One student aspires to be an artist of some sort. She wants to sing and she wants to write and be published and she is a good artist. As is typical with that age group, her brain moves faster than her pencil , so our conferencing time is spent working on filling in some of the details of the story that are in her head but didn't make it to the page.

As we were working through her story one day, she asked me what my degree was in. I told her I had a bachelor's and a master's in psychology. She said she thought it would have been in writing because I am good at it. It was a very sweet comment and it touched me. I am woefully aware of my failings and the many things I don't know. But in that moment I felt like she and I were making progress - and it made me want to be better at what I was doing for her sake.

A week later, a parent stopped me with tears in her eyes as she told me that her son, for the first time ever, was reading a book he didn't want to put down. She and I had talked at a book fair about some options and apparently, we had found a winner and she was thrilled. I was relieved. I am painfully aware that it could have gone the other way. I am aware of other times I have recommended things that have bombed with kids. But we got one right for this boy. We are making progress.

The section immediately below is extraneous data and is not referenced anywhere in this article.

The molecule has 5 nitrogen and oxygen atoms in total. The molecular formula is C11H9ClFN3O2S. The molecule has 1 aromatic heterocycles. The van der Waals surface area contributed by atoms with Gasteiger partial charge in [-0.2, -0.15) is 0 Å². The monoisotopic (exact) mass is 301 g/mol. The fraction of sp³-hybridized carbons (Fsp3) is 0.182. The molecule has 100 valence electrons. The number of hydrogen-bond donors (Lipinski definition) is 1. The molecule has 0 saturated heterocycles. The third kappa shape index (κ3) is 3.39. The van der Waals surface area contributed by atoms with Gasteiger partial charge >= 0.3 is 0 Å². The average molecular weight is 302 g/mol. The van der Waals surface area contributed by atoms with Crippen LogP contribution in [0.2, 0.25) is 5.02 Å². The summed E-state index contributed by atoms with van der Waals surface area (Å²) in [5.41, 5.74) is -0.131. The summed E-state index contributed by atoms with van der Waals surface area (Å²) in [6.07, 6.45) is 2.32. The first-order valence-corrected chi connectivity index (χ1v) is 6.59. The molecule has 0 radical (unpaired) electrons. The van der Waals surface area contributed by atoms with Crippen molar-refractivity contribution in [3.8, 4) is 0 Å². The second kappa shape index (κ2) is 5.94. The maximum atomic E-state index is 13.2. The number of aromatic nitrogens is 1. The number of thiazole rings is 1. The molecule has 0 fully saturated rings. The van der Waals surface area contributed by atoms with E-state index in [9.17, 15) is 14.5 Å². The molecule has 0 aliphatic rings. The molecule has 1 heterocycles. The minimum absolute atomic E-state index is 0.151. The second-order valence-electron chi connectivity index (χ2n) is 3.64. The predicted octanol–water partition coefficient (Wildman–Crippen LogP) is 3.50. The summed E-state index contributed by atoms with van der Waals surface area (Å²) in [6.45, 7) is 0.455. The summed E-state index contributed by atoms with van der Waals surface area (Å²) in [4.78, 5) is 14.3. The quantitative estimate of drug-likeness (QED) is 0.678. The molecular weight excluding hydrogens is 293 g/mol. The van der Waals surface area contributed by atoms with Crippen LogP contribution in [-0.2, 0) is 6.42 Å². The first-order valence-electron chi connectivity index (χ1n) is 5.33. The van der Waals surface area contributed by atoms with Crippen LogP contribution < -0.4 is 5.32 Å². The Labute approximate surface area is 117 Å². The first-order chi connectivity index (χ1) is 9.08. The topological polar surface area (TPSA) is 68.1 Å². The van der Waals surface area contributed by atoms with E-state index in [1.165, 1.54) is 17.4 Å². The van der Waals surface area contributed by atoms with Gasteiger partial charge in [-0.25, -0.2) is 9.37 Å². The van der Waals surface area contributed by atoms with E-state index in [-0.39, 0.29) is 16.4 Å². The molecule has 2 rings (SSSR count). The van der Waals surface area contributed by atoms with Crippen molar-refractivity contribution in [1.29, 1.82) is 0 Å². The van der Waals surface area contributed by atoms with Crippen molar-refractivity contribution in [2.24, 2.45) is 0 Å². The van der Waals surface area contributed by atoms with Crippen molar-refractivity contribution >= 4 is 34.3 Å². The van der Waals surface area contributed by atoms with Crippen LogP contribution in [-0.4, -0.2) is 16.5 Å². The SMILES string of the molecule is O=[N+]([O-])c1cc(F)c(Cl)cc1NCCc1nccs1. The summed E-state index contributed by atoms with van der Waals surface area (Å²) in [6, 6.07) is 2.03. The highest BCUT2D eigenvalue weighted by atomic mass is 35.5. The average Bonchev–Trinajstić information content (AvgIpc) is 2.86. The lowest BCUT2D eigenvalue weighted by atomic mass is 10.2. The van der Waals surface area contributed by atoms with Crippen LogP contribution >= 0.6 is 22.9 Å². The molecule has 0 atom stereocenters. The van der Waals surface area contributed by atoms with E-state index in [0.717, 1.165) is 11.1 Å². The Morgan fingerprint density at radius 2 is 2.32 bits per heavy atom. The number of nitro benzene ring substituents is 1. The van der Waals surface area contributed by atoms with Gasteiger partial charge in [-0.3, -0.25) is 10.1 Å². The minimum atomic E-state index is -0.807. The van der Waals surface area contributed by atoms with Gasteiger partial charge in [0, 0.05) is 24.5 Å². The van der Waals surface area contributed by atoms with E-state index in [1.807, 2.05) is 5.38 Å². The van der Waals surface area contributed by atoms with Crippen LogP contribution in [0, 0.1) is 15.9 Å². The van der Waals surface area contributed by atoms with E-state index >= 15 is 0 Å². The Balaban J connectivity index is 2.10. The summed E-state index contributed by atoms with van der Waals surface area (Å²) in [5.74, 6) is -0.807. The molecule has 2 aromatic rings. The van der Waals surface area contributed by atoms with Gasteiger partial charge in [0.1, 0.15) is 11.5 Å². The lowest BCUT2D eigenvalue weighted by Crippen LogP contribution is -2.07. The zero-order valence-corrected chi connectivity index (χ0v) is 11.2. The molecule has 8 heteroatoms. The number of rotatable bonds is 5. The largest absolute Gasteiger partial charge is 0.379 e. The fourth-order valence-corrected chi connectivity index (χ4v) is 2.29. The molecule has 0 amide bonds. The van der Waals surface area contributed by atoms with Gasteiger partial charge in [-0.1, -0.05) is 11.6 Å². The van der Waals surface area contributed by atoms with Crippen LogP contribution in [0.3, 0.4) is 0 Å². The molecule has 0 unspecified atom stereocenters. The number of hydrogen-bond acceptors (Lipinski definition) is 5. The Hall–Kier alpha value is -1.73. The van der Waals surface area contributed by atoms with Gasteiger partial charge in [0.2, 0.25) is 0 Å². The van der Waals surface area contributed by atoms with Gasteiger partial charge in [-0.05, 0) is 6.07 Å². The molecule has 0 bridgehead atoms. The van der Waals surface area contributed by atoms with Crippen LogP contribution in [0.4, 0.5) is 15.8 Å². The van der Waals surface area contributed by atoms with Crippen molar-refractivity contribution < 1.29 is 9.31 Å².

And so I march on, day after day, trying to SAVOR the moments where we are getting somewhere, where we are moving forward, and try to let those encourage and inform the moments that fall short.

Tuesday, May 1, 2012

Hell Hath No Fury

I despise my cable company right now. There's only one in our area, so they can pretty much do whatever they want. The path of least resistance is to accept them and their ridiculously inflated rates and their bills that go up by $10 on a whim.

I called them several weeks ago to see if I could sign up for a promotion that would get us a more reasonable rate. The rep I spoke to was very nice, found me a deal, and we were all set to go.

Then my next bill arrived. There was no new rate, no prorated bill for the transition to the new rate or any mention of a change whatsoever. So I called them.

They had no record of the previous conversation at all, not to mention my new rates. I had to ask for a supervisor because the rep didn't want to deal with me since my name is not on the account (this has never been a problem in the 15 years we have had service with these people). This is not the first time I have called, worked out a new deal, and then had to call back and start from scratch because there is no record of the call or revised plan.

I. Am. Done.

I don't care what we have to do or who we have to call, but we will be replacing our cable service with something else in the immediate future. And all my Facebook friends and twitter followers have heard the story by now, too.

Customer service matters.